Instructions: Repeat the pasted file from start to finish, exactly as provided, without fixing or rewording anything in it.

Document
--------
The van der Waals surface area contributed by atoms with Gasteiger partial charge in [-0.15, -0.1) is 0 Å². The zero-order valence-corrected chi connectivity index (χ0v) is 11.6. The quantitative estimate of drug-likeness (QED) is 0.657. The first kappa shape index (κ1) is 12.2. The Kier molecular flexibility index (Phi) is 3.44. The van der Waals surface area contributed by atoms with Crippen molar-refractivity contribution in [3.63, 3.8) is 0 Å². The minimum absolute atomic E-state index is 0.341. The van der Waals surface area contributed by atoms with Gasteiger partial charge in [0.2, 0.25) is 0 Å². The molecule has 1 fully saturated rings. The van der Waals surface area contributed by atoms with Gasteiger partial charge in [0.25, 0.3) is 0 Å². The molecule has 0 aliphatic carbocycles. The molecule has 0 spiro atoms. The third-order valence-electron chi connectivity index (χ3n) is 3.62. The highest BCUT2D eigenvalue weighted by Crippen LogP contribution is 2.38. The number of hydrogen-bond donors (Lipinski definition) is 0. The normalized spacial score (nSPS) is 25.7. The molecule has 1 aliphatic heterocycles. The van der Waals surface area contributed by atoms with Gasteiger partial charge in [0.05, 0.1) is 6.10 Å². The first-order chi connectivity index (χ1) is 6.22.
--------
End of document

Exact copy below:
The van der Waals surface area contributed by atoms with Gasteiger partial charge in [-0.15, -0.1) is 0 Å². The zero-order valence-corrected chi connectivity index (χ0v) is 11.6. The quantitative estimate of drug-likeness (QED) is 0.657. The first kappa shape index (κ1) is 12.2. The Kier molecular flexibility index (Phi) is 3.44. The van der Waals surface area contributed by atoms with Crippen molar-refractivity contribution in [3.63, 3.8) is 0 Å². The minimum absolute atomic E-state index is 0.341. The van der Waals surface area contributed by atoms with Gasteiger partial charge in [0.2, 0.25) is 0 Å². The molecule has 1 fully saturated rings. The van der Waals surface area contributed by atoms with Gasteiger partial charge in [0.25, 0.3) is 0 Å². The molecule has 0 aliphatic carbocycles. The molecule has 0 spiro atoms. The third-order valence-electron chi connectivity index (χ3n) is 3.62. The highest BCUT2D eigenvalue weighted by Crippen LogP contribution is 2.38. The number of hydrogen-bond donors (Lipinski definition) is 0. The normalized spacial score (nSPS) is 25.7. The molecule has 1 aliphatic heterocycles. The van der Waals surface area contributed by atoms with Gasteiger partial charge in [0.05, 0.1) is 6.10 Å². The first-order chi connectivity index (χ1) is 6.22.